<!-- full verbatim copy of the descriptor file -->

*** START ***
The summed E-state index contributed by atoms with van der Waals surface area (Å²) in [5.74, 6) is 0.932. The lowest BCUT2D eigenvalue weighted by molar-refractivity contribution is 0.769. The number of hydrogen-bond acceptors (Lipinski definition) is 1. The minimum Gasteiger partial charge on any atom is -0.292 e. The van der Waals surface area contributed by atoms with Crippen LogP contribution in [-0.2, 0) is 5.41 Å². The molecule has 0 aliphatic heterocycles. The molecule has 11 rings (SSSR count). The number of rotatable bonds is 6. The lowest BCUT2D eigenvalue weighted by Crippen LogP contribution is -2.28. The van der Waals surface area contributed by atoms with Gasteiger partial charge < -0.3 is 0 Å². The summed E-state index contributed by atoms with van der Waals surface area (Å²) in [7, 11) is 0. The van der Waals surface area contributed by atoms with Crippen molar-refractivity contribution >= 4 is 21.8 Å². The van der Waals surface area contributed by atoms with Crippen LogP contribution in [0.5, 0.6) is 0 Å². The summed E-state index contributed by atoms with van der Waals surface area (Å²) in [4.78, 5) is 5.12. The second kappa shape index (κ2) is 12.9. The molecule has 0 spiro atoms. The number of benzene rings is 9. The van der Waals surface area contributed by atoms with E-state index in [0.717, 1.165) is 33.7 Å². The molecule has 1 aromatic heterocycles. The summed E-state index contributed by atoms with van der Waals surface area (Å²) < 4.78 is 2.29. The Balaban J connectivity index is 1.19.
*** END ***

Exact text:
The summed E-state index contributed by atoms with van der Waals surface area (Å²) in [5.74, 6) is 0.932. The lowest BCUT2D eigenvalue weighted by molar-refractivity contribution is 0.769. The number of hydrogen-bond acceptors (Lipinski definition) is 1. The minimum Gasteiger partial charge on any atom is -0.292 e. The van der Waals surface area contributed by atoms with Crippen LogP contribution in [-0.2, 0) is 5.41 Å². The molecule has 0 aliphatic heterocycles. The molecule has 11 rings (SSSR count). The number of rotatable bonds is 6. The lowest BCUT2D eigenvalue weighted by Crippen LogP contribution is -2.28. The van der Waals surface area contributed by atoms with Gasteiger partial charge < -0.3 is 0 Å². The summed E-state index contributed by atoms with van der Waals surface area (Å²) in [7, 11) is 0. The van der Waals surface area contributed by atoms with Crippen molar-refractivity contribution >= 4 is 21.8 Å². The van der Waals surface area contributed by atoms with Crippen LogP contribution in [0.5, 0.6) is 0 Å². The summed E-state index contributed by atoms with van der Waals surface area (Å²) in [4.78, 5) is 5.12. The second kappa shape index (κ2) is 12.9. The molecule has 0 spiro atoms. The number of benzene rings is 9. The van der Waals surface area contributed by atoms with E-state index in [0.717, 1.165) is 33.7 Å². The molecule has 1 aromatic heterocycles. The summed E-state index contributed by atoms with van der Waals surface area (Å²) < 4.78 is 2.29. The Balaban J connectivity index is 1.19.